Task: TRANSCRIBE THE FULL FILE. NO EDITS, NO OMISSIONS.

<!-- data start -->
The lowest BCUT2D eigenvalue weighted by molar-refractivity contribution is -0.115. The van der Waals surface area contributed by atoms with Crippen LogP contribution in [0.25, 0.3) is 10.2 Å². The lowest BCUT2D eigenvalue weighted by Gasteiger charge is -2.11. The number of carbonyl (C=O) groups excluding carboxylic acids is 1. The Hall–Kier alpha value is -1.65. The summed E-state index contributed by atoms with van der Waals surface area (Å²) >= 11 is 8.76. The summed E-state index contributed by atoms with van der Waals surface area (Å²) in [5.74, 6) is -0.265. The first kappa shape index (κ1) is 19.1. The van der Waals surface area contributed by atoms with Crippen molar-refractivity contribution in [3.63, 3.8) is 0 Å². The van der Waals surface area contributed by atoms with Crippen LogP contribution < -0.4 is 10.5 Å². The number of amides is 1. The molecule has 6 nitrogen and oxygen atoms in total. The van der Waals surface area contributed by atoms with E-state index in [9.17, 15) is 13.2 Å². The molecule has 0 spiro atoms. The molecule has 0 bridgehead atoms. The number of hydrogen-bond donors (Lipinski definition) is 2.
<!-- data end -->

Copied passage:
The lowest BCUT2D eigenvalue weighted by molar-refractivity contribution is -0.115. The van der Waals surface area contributed by atoms with Crippen LogP contribution in [0.25, 0.3) is 10.2 Å². The lowest BCUT2D eigenvalue weighted by Gasteiger charge is -2.11. The number of carbonyl (C=O) groups excluding carboxylic acids is 1. The Hall–Kier alpha value is -1.65. The summed E-state index contributed by atoms with van der Waals surface area (Å²) >= 11 is 8.76. The summed E-state index contributed by atoms with van der Waals surface area (Å²) in [5.74, 6) is -0.265. The first kappa shape index (κ1) is 19.1. The van der Waals surface area contributed by atoms with Crippen molar-refractivity contribution in [3.63, 3.8) is 0 Å². The van der Waals surface area contributed by atoms with Crippen LogP contribution < -0.4 is 10.5 Å². The number of amides is 1. The molecule has 6 nitrogen and oxygen atoms in total. The van der Waals surface area contributed by atoms with E-state index in [9.17, 15) is 13.2 Å². The molecule has 0 spiro atoms. The molecule has 0 bridgehead atoms. The number of hydrogen-bond donors (Lipinski definition) is 2.